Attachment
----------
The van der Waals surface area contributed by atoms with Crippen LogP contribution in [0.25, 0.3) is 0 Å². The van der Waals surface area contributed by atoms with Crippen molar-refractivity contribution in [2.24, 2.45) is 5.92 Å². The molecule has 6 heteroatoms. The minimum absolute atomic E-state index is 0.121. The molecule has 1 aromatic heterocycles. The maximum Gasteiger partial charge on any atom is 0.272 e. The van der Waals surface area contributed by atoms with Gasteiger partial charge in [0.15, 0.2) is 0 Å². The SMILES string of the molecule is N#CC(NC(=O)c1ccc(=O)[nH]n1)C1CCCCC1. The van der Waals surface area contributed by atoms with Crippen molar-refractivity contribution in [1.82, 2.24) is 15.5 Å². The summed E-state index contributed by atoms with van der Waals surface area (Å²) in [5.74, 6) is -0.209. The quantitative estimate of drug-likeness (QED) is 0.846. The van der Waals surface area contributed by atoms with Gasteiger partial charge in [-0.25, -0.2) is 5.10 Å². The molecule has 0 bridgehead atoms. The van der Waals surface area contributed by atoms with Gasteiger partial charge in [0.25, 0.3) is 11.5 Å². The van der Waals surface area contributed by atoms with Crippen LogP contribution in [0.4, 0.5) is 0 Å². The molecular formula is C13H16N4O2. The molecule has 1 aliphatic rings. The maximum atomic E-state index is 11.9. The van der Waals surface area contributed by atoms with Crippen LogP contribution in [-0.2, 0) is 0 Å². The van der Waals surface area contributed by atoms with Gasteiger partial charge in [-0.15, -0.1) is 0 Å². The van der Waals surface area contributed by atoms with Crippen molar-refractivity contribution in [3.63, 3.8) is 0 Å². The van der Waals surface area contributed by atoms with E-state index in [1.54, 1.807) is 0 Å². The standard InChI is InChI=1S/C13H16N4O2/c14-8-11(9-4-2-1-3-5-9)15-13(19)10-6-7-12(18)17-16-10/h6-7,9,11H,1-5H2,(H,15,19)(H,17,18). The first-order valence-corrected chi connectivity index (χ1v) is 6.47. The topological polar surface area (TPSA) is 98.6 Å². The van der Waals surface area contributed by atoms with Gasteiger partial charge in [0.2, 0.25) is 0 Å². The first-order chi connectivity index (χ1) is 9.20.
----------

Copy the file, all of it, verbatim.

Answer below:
The van der Waals surface area contributed by atoms with Crippen LogP contribution in [0.25, 0.3) is 0 Å². The van der Waals surface area contributed by atoms with Crippen molar-refractivity contribution in [2.24, 2.45) is 5.92 Å². The molecule has 6 heteroatoms. The minimum absolute atomic E-state index is 0.121. The molecule has 1 aromatic heterocycles. The maximum Gasteiger partial charge on any atom is 0.272 e. The van der Waals surface area contributed by atoms with Gasteiger partial charge in [0.15, 0.2) is 0 Å². The SMILES string of the molecule is N#CC(NC(=O)c1ccc(=O)[nH]n1)C1CCCCC1. The van der Waals surface area contributed by atoms with Crippen molar-refractivity contribution in [1.82, 2.24) is 15.5 Å². The summed E-state index contributed by atoms with van der Waals surface area (Å²) in [5.74, 6) is -0.209. The quantitative estimate of drug-likeness (QED) is 0.846. The van der Waals surface area contributed by atoms with Gasteiger partial charge in [-0.25, -0.2) is 5.10 Å². The molecule has 0 bridgehead atoms. The van der Waals surface area contributed by atoms with Gasteiger partial charge in [0.25, 0.3) is 11.5 Å². The van der Waals surface area contributed by atoms with Crippen LogP contribution in [0.4, 0.5) is 0 Å². The molecular formula is C13H16N4O2. The molecule has 1 aliphatic rings. The maximum atomic E-state index is 11.9. The van der Waals surface area contributed by atoms with Crippen LogP contribution in [-0.2, 0) is 0 Å². The van der Waals surface area contributed by atoms with Gasteiger partial charge in [-0.15, -0.1) is 0 Å². The van der Waals surface area contributed by atoms with Crippen molar-refractivity contribution in [3.63, 3.8) is 0 Å². The van der Waals surface area contributed by atoms with E-state index in [1.54, 1.807) is 0 Å². The standard InChI is InChI=1S/C13H16N4O2/c14-8-11(9-4-2-1-3-5-9)15-13(19)10-6-7-12(18)17-16-10/h6-7,9,11H,1-5H2,(H,15,19)(H,17,18). The first-order valence-corrected chi connectivity index (χ1v) is 6.47. The topological polar surface area (TPSA) is 98.6 Å². The van der Waals surface area contributed by atoms with Gasteiger partial charge in [0.2, 0.25) is 0 Å². The first-order chi connectivity index (χ1) is 9.20.